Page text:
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Hurricane Survivors In Urgent Need Of Aid

Thousands of people on Nicaragua's remote Caribbean coast urgently need food, water, medical supplies and tools to rebuild their communities following Hurricane Felix, residents and a U.N. official said.

Felix devastated remote jungle beaches and communities along the Miskito coastline when it struck Tuesday as a Category 5 hurricane, destroying crops, erasing homes and killing scores of people.

The U.N. representative in Nicaragua, Alfredo Missair, said Friday that more than 100,000 Nicaraguans were directly affected by the storm and the country will need $43.5 million in aid over the next six months.

The immediate needs facing survivors are water, food and medical supplies, Missair said.

Residents of the Miskito Indian community of Krukira need things ranging from "matches, water, hammers and plastic sheeting to chain saws to rebuild our community and our church, because it was all destroyed by the winds," said 64-year-old community member Ofelia Hodgson.

Villager Salomon Chow, 49, lifted his shirt and rubbed his stomach with his hand.

"Look, for three days I have only eaten fallen coconuts," he said.

The Rev. Bernardo Romero said Krukira's 270 families are destitute and need food and water because "the latrines have overflowed and the wells are polluted by dead animals.

Food, medical help, mattresses and other aid is arriving in Nicaragua from the U.S., Venezuela and Cuban governments, as well as nonprofits throughout the Americas, but getting it to remote villages accessible only by helicopter or canoe is a problem.

The storm ruined the bumpy red-dirt tracks that connected the region's larger communities, complicating relief efforts. The only highway from the capital of Managua to Puerto Cabezas is unusable because Felix's rains damaged the bridge over the Wawa river.

These communities are used to fending for themselves, but Felix wiped out their crops and wrecked their boats.

The U.S. Southern Command sent the USS Wasp to Nicaragua to help coordinate U.S. relief efforts. Venezuela also sent aid and 57 Cuban doctors and nurses already established on the Miskito coast on medical missions were helping as well.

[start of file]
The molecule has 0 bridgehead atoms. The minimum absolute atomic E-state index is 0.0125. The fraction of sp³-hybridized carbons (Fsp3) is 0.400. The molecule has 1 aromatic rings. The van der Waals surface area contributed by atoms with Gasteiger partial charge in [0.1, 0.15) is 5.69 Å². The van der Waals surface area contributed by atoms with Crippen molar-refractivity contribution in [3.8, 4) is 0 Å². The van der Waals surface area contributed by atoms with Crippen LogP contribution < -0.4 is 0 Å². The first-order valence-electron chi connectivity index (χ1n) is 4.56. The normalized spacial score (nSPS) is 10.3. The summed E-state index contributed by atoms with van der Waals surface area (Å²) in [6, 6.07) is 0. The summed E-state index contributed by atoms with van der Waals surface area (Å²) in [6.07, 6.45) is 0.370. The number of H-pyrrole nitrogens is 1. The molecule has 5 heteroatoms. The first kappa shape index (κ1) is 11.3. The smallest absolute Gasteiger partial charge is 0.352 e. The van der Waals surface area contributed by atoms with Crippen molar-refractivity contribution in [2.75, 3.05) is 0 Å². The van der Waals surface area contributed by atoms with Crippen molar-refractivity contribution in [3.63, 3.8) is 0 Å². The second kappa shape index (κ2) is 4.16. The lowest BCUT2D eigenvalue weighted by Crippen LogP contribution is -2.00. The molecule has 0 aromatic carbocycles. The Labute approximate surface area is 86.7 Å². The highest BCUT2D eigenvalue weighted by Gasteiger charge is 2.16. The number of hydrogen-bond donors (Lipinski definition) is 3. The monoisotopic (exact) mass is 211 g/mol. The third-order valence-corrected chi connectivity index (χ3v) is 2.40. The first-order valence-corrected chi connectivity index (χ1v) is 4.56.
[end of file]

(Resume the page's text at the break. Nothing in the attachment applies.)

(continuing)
But there are only six Nicaraguan army helicopters and two U.S. Chinook helicopters currently being used to reached remote locations ravaged by Felix.

"There are areas that nobody has been able to reach, not even in canoes. We have a limited number of helicopters, but we are working intensely," said Maj. Sergio Caceres, chief of Nicaragua's Special Operations Unit.

The death toll from Felix has ranged from 49 to more than 100, but no one has been able to tally the missing.

At this point, it is likely no one will ever know how many lives were lost in the Category-5 storm.


The eye of the hurricane passed directly over the Honduran-Nicaraguan coast, devastating seaside villages and island fishing hubs that were home to the Miskitos Indians, descendants of Indians, European settlers and African slaves.

The region is reachable only by plane or canoe in good weather and has a long-standing mistrust of the central government.

Disgruntled villagers came together on beach the region's main town of Puerto Cabezas, which has become the hub of relief efforts and official search missions for any survivors. Others set out on their own to try to find missing loved ones.

Survivors from fishing communities off the coast said Nicaraguan authorities sailed by and sent out evacuation warnings only hours before the eye hit. Many lobster divers were already out at sea by then, and the waves and wind were too strong for their primitive sailboats. Hundreds of others were trapped on tiny distant cayes swallowed whole by the violent storm surge.

The storm hit during the last two weeks of lobster season, the main source of income for most residents. Hundreds of fishermen and lobster divers, many of whom swim deep to the ocean floor simply by holding their breath, were caught at sea in open boats. Many women who work small businesses on the reefs selling food and supplies to the lobstermen were marooned.

Among them was Aurora Prada, a 39-year-old single mother of five, who said the sea was already wild by the time they received word of the fast-approaching hurricane. She piled into a boat with several others and rode out the storm in a swampy, protected area of the cayes. They spent hours bailing out seawater as bodies floated by, and were eventually rescued by a passing boat.

"The government is partly to blame because they warned us really late," she said.

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